The Dog Will See You Now

Patients challenged by pain and fear can build resilience by interacting with hospital facility dogs, explains Ali Spikestein

[00:00:00] Hospital Voices: Time to ring the bell! Woo hoo! Yay, Victor! Woo hoo! Woo hoo! Do you want to say hi to Professor? I know you haven't gotten to see him yet today.

[00:00:14] Stephen Calabria: From the Mount Sinai Health System in New York City, this is Road to Resilience, a podcast about facing adversity. I'm Stephen Calabria. What you're hearing is a video taken of a patient named Victor Franco on his last day of chemotherapy treatment at Kravis Children's Hospital in Mount Sinai.

[00:00:30] Victor was 18 years old at the time, and underwent chemotherapy for almost nine months. He's greeted in the video by one of his closest companions over that time, Professor Bunsen Honeydew, who goes by Professor. Professor is Mount Sinai's first of three facility dogs, and a respected and beloved member of the Mount Sinai workforce.

[00:00:49] On today's program, we welcome Ali Spikestein, the Program Manager of the Child Life and Creative Arts Therapy Department at Kravis Children's Hospital at Mount Sinai. Allie is a Certified Child Life Specialist and oversees the Paws and Play Facility Dog Program. In that role, she serves as Professor's primary handler. We're pleased to have Ali on the show,

[00:01:10] Ali Spikestein, welcome to Road to Resilience. Could you give us an overview of your background?

[00:01:15] Ali Spikestein: Sure. I'm happy to be here. I am a certified child life specialist and the program manager of the Child Life and Creative Arts Therapy department at Mount Sinai. I also oversee our facility dog program, Paws and Play, and I'm the primary handler of our first facility dog. Professor Bunsen Honeydew.

[00:01:33] Stephen Calabria: How did you first become interested in using facility dogs in your practice?

[00:01:37] Ali Spikestein: So I was a child life specialist. I actually did my training at Mount Sinai in our internship program here. This was before we had our facility dog program. And did my first couple of years in my career here and really saw a need to connect with patients in a different way, in a more intimate way, and there are facility dog programs around the country that were starting to appear and our director at the time, Diane Rohde, was doing an educational session at a hospital in Colorado and met their facility dogs and said, This is incredible.

[00:02:10] I need to bring this to Mount Sinai. So it kind of, the stars kind of aligned for me that I was looking for something to add to my skill set, to my repertoire, something that I could offer that was a little bit more tangible because as a certified child life specialist, a lot of what I offer is grounded in things that are tangible, but a lot of it is talk based as well.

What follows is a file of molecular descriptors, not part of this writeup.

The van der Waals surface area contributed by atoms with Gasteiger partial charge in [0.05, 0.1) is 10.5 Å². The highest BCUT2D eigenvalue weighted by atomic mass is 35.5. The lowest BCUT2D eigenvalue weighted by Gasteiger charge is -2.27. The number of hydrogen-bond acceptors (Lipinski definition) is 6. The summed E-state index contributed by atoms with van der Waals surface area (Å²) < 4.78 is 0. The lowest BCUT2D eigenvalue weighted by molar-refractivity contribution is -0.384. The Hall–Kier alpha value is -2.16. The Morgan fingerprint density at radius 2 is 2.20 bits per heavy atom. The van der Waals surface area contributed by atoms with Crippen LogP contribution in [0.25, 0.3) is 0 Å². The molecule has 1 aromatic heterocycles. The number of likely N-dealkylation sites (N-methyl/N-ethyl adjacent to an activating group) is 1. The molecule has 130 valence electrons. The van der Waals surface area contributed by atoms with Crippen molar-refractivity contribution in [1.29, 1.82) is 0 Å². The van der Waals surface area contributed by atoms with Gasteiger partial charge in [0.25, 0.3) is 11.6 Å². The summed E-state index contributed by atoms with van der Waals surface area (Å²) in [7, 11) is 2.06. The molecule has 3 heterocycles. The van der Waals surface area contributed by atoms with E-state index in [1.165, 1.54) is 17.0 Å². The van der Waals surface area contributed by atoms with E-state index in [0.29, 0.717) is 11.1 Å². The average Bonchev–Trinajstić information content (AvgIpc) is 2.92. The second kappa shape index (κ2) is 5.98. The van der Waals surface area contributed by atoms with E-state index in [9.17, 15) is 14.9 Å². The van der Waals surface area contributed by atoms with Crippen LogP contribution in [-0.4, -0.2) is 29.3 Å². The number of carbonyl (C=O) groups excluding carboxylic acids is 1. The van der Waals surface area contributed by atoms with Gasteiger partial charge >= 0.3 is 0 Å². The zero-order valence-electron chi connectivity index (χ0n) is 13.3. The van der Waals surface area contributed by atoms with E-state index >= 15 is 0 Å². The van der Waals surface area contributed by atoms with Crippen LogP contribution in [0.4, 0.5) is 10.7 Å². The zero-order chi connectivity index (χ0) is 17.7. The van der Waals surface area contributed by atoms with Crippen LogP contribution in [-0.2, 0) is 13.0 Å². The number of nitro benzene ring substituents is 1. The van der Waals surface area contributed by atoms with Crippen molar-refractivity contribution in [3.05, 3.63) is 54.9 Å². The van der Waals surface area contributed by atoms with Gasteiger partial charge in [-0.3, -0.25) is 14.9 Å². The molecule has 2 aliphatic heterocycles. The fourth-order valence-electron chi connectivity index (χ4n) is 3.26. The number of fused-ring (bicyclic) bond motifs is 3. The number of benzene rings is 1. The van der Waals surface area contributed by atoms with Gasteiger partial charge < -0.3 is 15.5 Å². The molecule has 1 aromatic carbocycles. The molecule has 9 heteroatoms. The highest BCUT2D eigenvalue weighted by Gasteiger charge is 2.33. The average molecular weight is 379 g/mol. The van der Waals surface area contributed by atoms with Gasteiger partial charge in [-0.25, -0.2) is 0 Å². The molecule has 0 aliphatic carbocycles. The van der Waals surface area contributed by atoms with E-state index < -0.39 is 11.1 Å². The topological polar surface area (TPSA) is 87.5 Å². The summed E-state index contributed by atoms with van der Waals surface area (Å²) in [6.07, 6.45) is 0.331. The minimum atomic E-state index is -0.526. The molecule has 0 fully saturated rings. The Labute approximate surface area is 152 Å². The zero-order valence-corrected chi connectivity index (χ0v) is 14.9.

[00:02:28] And we're not therapists, so we don't do therapy, but we help prepare patients for what they're going to experience, support families through difficult moments, but I was really looking for something to help ground that work, so when we talked about who would help to really drive this new initiative, which is a huge initiative for our hospital, starting a facility dog program, I thought to myself, Hmm, this might be a good fit for me right now.

[00:02:53] To be transparent, I had never had a dog before, which is something that I talked to my patients and co workers about all the time. I was really, really interested in the clinical aspect of having a facility dog, really interested in doing research around what would that look like to introduce a facility dog into my child life sessions, onto my clinical units.

[00:03:14] I think when I graduated as a certified child life specialist, I never would have predicted that this is the direction that my career would have taken me, but I'm so happy that it did.

[00:03:24] Stephen Calabria: We keep using the term facility dogs instead of therapy dogs. What is the difference between a facility dog and therapy dog?

[00:03:32] Ali Spikestein: I'm really glad that you asked that because it is a really important difference and I think both programs have such value within a healthcare system. So, our facility dog program is full time service animals. So, dogs trained as service animals to work in a facility, facility dog. They're trained from birth.

[00:03:50] Stephen Calabria: A medical facility, that is.

[00:03:52] Ali Spikestein: So, it doesn't necessarily have to be a medical facility. There are facility dogs in different types of facilities. There is usually a medical component, but there's also some therapy practices that might have facility dogs. The main distinctions are how they're trained.

Download Transcript